Friday, 17 March 2017

Why do I keep writing small town settings?

I just finished a book set in a tiny town. It occurred to me that I have recently set a few of my own stories in small towns, and I got to wondering why.
I guess it’s easier to keep track of everyone. There is the bloke who runs the store, the lady who has the gift shop, the kid who works at the gas station, and so on. There’s a limited population. One of each trade, unless having two is a conflict point.
What happens when a second real estate agent opens? Or a rival gift shop, or whatever.
The rivalry thing is a common romance trope. Or the one-upmanship of your daughter’s wedding must be better than the neighbours’ daughter’s wedding. I’ve read a few of those. They can’t work in a huge town with dozens of weddings every weekend. At that scale it doesn’t matter as much.
Making characters up is hard work. They have to be different, sound like themselves, have their own backstories and so on. Each character is the hero of their own story.
And it’s easier to make them care about other things, or to show them caring.
Their community is smaller and a change of attitude is more noticeable. If they dislike the protagonist because they’re new in town, that’ll show. If that protagonist does something that brings new industry and economic growth to the town, the locals will really care. Some may oppose it if they’re change averse. Others may love it and adore the protagonist for ‘saving’ the town.
It’s harder to write or show that interaction in a population of thousands or millions.
I was born in a tiny town. It currently has 211 people.
I have lived in all kinds of places from a town that small to the second largest city in the world. Jakarta’s current population is 31 million.
That’s a lot of stories to tell.


Tuesday, 14 March 2017

Stop trying to save me, inner critic

I scheduled reminders in my google calendar so that I don’t forget I have a blog. As opposed to forgetting I have a website; that one’s a deliberate task avoidance issue… sighs. Yeah, yeah… I’ll get to fixing that. Soon…
I was listening to a new podcast - I know, right. It’s so unlike me. Petal to the metal is from J Thorn and Rachael Herron. They ‘met’ talking on other podcasts or being interviewed by Joanna Penn or … god, I don’t know, somewhere in the web realm.
This week they were talking about FoMO - or fear of missing out.
Wikipedia defines this as:
Fear of missing out or FoMO is "a pervasive apprehension that others might be having rewarding experiences from which one is absent". This social angst is characterized by "a desire to stay continually connected with what others are doing".
I’ve told you before that I am the worst (best?) book hoarder. Especially if they are free for a limited time, or price reduced or whatever. I subscribe to all the ebook notifiers like BookBub and Freebooksy. I will grab a free boxed set not having read a word of the author. That ‘normally $X.XX now $0.00’ label gets me every time.
I adore books. I believe that you cannot have too many of them. But this also stems from an incident where I did indeed miss out on a price reduced copy. And I was annoyed with myself. So now I will grab it and rationalise that I can delete it later if it turns out to be unreadable.*
But the FoMO isn’t what my brain gets the heebies about. I’ll give you an example from my current work in progress. I was jammed for the last couple of days on the idea that my witch main character, works hard, pushes herself, upgrades her powers and finds a previously untapped power of fire. And she uses that in the final showdown.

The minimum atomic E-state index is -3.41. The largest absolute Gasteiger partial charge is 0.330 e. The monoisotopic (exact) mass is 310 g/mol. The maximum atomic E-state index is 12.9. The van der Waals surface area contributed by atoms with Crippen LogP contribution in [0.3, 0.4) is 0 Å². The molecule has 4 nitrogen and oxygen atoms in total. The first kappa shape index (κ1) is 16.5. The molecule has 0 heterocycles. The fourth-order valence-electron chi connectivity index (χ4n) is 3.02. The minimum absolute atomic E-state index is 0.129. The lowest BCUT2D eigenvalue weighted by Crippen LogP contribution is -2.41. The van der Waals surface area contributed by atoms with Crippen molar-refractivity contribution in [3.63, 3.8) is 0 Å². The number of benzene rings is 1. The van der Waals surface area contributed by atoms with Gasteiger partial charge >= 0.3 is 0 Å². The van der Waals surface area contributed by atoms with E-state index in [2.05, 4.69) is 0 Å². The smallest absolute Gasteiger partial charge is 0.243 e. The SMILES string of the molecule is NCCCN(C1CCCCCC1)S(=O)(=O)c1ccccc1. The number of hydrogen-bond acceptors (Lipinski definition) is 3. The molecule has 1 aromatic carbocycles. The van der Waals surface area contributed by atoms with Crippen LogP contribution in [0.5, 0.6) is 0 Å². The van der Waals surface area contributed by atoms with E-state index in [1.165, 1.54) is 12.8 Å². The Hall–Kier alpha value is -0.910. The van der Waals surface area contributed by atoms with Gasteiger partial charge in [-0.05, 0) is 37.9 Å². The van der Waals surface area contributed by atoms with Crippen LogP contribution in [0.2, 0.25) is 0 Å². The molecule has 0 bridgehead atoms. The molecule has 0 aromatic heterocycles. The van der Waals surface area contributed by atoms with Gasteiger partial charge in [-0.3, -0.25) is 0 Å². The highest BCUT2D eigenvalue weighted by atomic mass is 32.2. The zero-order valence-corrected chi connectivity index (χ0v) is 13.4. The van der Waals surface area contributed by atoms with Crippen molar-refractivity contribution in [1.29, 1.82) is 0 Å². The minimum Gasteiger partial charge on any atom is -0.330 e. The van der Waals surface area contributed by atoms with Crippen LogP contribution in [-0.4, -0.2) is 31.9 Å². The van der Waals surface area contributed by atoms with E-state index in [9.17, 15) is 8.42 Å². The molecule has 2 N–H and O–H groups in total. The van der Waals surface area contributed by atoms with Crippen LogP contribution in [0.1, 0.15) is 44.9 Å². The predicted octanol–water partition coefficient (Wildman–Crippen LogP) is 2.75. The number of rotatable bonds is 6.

My issue is that I am concerned that some reviewer will say ‘yeah? So there must be skeletal remains left’.
I’m worried about a non-existent review for a book I haven’t even finished writing.
Yeah. It isn’t logical.
I’m writing a witch and a shapeshifter. Neither of which is logical.** And a shapeshifter that wears a suit when he’s human to match his cat markings.***
The bad guy disappearing in a flutter of ash is a common trope in TV witch shows like Charmed or Bewitched. It’s arguable that people might even EXPECT it to happen in a witch fight.
So why do I latch onto that as a fear? Probably because it’s my inner critic trying to ‘save’ me again and it’s chosen to pick that particular thing to be problematic about.
Stop trying to save me, inner critic.
~~~
* this is how you end up with two thousand ebooks jammed in your kindle app, AM.
** please don’t @ me with comments about how witchcraft is a valid belief system. I'm talking book witches.
*** shapeshifters keeping their clothes on… well the trad Hulk does. Twilight wolves busted out of their clothes when they shifted but never seemed to be naked when they turned human again. What? Seeing Alex Meraz’s ass was high on my list of things to do. I say ‘was’ because my wish was granted in ‘Never back down 2’ And yes, I own it on DVD. Smiles.

Links:

Sunday, 5 March 2017

Rain, rain go away

It’s been raining in Sydney. It has been raining almost continuously for the last ten days or so. And we’ve got crazy hail storms.
My back veranda is covered with alsynite roofing. It was punched by fist sized spiky hailstones and it did not win the fight. As far as I can tell the house roof doesn’t have any broken tiles. From my walks, I can see that none of my neighbours are sporting tarpaulin roof covers. So that is some good news. The laundry pile of Mount Washmore is increasing daily and my whole house feels damp; everything has a grimy surface touch. Ugh. I HATE it. Unintelligible frustration noises.
But back to writing… my brain won the ‘hey let’s write that shiny new idea’ battle. I have allowed it six weeks to write one shiny new idea that was almost fully plotted out. It should be about 90,000 words - a standard novel length. [I am aware that being at war with my own brain is … odd.]
Here’s my short blurb for it (which needs work):
Gen, the magic shop owner and low grade witch is just trying to keep her head down when her aunt is kidnapped by some guys who want her to cast death magic on the local sheriff. It’s a trap; she knows that, but she can’t tell what they really want.
Dominic, the cat shifter, thinks he has found a witch who could make him her familiar but she’s got troubles of her own and her power is too low to hold him.
Can they rescue her aunt and foil the bad guy’s plan without killing anyone? And can Dom stay by her side forever as her witch's familiar?
To do that Gen might have to hold her head up and be seen and that scares her more than anything.
Like most things I’m not sure where the idea comes from. I saw a one sentence prompt 'what do you mean you're closed?'. I wrote a short story about a small girl who turned a guy into a toad, I had some other random ideas about shifters and witches familiars and then I saw a cute shot of a black and white cat wearing a bow tie… and voila.
I used pacemaker app to set a random daily target and it is going really well. I even added in a whatsit to the blog so you can see how I’m going, too. Public accountability.


I have it on random, but there are several different ways to set up the daily targets.
40,000 down… 50,000 to go.
Links:
The hut - my short story on magic, girls and toads

Tuesday, 21 February 2017

I wonder if there’s a boxed set?